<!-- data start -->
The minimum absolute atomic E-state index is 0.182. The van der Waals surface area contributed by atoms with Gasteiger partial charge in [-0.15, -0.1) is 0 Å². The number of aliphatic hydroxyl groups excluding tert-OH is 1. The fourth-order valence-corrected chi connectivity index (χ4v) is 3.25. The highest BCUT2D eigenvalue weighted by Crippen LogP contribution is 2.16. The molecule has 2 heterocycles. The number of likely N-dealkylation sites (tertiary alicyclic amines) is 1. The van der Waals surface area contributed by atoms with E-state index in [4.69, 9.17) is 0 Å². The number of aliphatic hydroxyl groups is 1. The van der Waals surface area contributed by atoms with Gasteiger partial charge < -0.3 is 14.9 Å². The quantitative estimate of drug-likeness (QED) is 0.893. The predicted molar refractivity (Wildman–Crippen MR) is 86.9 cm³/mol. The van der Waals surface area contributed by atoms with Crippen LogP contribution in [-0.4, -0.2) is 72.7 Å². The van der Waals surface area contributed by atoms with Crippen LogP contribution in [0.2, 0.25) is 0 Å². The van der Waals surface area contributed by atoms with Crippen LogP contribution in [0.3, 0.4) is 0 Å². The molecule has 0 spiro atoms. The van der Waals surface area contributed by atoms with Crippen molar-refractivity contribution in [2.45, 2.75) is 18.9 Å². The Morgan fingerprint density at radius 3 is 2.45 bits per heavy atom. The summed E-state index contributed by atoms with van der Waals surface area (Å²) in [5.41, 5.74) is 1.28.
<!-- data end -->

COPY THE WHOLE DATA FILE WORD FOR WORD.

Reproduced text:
The minimum absolute atomic E-state index is 0.182. The van der Waals surface area contributed by atoms with Gasteiger partial charge in [-0.15, -0.1) is 0 Å². The number of aliphatic hydroxyl groups excluding tert-OH is 1. The fourth-order valence-corrected chi connectivity index (χ4v) is 3.25. The highest BCUT2D eigenvalue weighted by Crippen LogP contribution is 2.16. The molecule has 2 heterocycles. The number of likely N-dealkylation sites (tertiary alicyclic amines) is 1. The van der Waals surface area contributed by atoms with E-state index in [4.69, 9.17) is 0 Å². The number of aliphatic hydroxyl groups is 1. The van der Waals surface area contributed by atoms with Gasteiger partial charge < -0.3 is 14.9 Å². The quantitative estimate of drug-likeness (QED) is 0.893. The predicted molar refractivity (Wildman–Crippen MR) is 86.9 cm³/mol. The van der Waals surface area contributed by atoms with Crippen LogP contribution in [-0.4, -0.2) is 72.7 Å². The van der Waals surface area contributed by atoms with Crippen LogP contribution in [0.2, 0.25) is 0 Å². The van der Waals surface area contributed by atoms with Crippen LogP contribution in [0.3, 0.4) is 0 Å². The molecule has 0 spiro atoms. The van der Waals surface area contributed by atoms with Crippen molar-refractivity contribution in [2.45, 2.75) is 18.9 Å². The Morgan fingerprint density at radius 3 is 2.45 bits per heavy atom. The summed E-state index contributed by atoms with van der Waals surface area (Å²) in [5.41, 5.74) is 1.28.